Watch the Modern Reggae Triads online guitar lesson by Andrew Ford from Focus On: Reggae Bass
Never have triads sounded so musical as in reggae bass lines. When we speak of limiting our use to just the root, 3rd and 5th normally we are kind of dumbing down our approach, simplifying our concept. Well, that could not be further from the truth in this style. By using a combination of rhythms, space, octave selections, feel and timing, triads can have depth and musicality. I have two examples here, both will be played with full accompaniment, drums, organ bubble, and guitar skank. We will use a 1-4-5 chordal structure in the style of Bob Marleys "Stir It Up" and a bunch of other songs.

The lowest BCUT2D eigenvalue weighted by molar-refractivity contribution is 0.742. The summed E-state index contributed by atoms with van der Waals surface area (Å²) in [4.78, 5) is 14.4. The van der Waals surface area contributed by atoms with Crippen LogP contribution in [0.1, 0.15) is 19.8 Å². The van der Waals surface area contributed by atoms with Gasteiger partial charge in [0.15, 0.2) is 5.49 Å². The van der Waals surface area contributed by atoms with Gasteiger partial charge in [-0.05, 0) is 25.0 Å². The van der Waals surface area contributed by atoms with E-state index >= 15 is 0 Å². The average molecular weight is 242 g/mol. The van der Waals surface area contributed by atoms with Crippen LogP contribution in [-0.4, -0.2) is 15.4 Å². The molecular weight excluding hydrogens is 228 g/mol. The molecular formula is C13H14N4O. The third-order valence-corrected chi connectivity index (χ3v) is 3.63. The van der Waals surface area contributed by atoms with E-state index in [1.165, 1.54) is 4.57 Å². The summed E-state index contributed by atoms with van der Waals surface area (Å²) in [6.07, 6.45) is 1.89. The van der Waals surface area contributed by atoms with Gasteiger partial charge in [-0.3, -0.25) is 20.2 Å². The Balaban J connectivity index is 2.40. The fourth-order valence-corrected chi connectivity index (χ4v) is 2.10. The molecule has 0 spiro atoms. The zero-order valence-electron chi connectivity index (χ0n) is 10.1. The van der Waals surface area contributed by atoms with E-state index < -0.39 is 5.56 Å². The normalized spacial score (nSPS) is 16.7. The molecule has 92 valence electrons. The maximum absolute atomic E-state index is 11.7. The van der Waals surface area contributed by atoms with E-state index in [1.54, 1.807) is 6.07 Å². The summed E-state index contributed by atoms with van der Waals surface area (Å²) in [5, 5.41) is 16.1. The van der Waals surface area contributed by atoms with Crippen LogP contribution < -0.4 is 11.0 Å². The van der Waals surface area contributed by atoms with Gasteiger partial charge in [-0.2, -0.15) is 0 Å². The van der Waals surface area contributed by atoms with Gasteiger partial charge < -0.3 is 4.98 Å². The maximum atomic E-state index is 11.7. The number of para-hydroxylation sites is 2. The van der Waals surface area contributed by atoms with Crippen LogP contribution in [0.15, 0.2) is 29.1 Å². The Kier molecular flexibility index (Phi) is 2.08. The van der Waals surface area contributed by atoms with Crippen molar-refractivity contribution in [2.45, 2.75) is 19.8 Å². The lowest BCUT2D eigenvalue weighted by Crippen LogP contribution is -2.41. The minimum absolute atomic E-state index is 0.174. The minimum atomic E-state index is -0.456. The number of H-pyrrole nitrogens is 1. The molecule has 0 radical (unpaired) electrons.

Example 1 has a closer feel to the original "Stir it Up" bass line played by Family Man. We start off with a walking feel, going up the triad using notes 1, 3, and 5 before going back to 1 to finish the first phrase. The next bar starts on the 3rd of D which is F# and does a motif using a 3-5-1 pattern and ends with a descending triad over the E chord going from the root down to the 5th and ending on the major 3rd. The 2nd example has a syncopated rhythm with a rest on beat one. This rhythm gives the groove a forward motion feel even though it remains relaxed. On the last chord in bar 2 of the groove we fill it out a bit more building to the start of a new phrase and add contrast. I use only 1, 3, and 5 of each chord for the groove. Both of these examples are played very relaxed, focusing on the organ, guitar and drum patterns making sure it all locks together to create the perfect puzzle. This groove is a good candidate for the thumb style, just keep the notes legato with a more natural decay. We use the same concept when dealing with minor progressions and triads.